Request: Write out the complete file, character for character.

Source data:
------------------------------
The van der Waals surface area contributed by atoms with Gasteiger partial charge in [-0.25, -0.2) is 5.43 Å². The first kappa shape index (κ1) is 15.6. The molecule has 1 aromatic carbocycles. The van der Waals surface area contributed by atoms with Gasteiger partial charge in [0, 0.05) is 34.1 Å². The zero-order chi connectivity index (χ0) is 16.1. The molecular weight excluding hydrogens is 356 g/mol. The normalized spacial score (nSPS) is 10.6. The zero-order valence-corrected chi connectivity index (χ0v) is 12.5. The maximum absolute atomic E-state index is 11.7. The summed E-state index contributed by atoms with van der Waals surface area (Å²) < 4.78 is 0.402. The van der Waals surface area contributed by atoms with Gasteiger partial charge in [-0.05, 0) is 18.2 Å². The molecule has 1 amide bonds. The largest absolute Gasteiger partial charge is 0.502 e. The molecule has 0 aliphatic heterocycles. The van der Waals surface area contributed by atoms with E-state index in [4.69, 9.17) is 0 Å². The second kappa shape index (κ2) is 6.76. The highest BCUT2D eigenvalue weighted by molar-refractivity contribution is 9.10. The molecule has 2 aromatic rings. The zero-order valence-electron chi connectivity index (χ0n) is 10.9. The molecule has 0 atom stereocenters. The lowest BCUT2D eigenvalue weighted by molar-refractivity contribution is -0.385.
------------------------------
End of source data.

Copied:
The van der Waals surface area contributed by atoms with Gasteiger partial charge in [-0.25, -0.2) is 5.43 Å². The first kappa shape index (κ1) is 15.6. The molecule has 1 aromatic carbocycles. The van der Waals surface area contributed by atoms with Gasteiger partial charge in [0, 0.05) is 34.1 Å². The zero-order chi connectivity index (χ0) is 16.1. The molecular weight excluding hydrogens is 356 g/mol. The normalized spacial score (nSPS) is 10.6. The zero-order valence-corrected chi connectivity index (χ0v) is 12.5. The maximum absolute atomic E-state index is 11.7. The summed E-state index contributed by atoms with van der Waals surface area (Å²) < 4.78 is 0.402. The van der Waals surface area contributed by atoms with Gasteiger partial charge in [-0.05, 0) is 18.2 Å². The molecule has 1 amide bonds. The largest absolute Gasteiger partial charge is 0.502 e. The molecule has 0 aliphatic heterocycles. The van der Waals surface area contributed by atoms with E-state index in [4.69, 9.17) is 0 Å². The second kappa shape index (κ2) is 6.76. The highest BCUT2D eigenvalue weighted by molar-refractivity contribution is 9.10. The molecule has 2 aromatic rings. The zero-order valence-electron chi connectivity index (χ0n) is 10.9. The molecule has 0 atom stereocenters. The lowest BCUT2D eigenvalue weighted by molar-refractivity contribution is -0.385.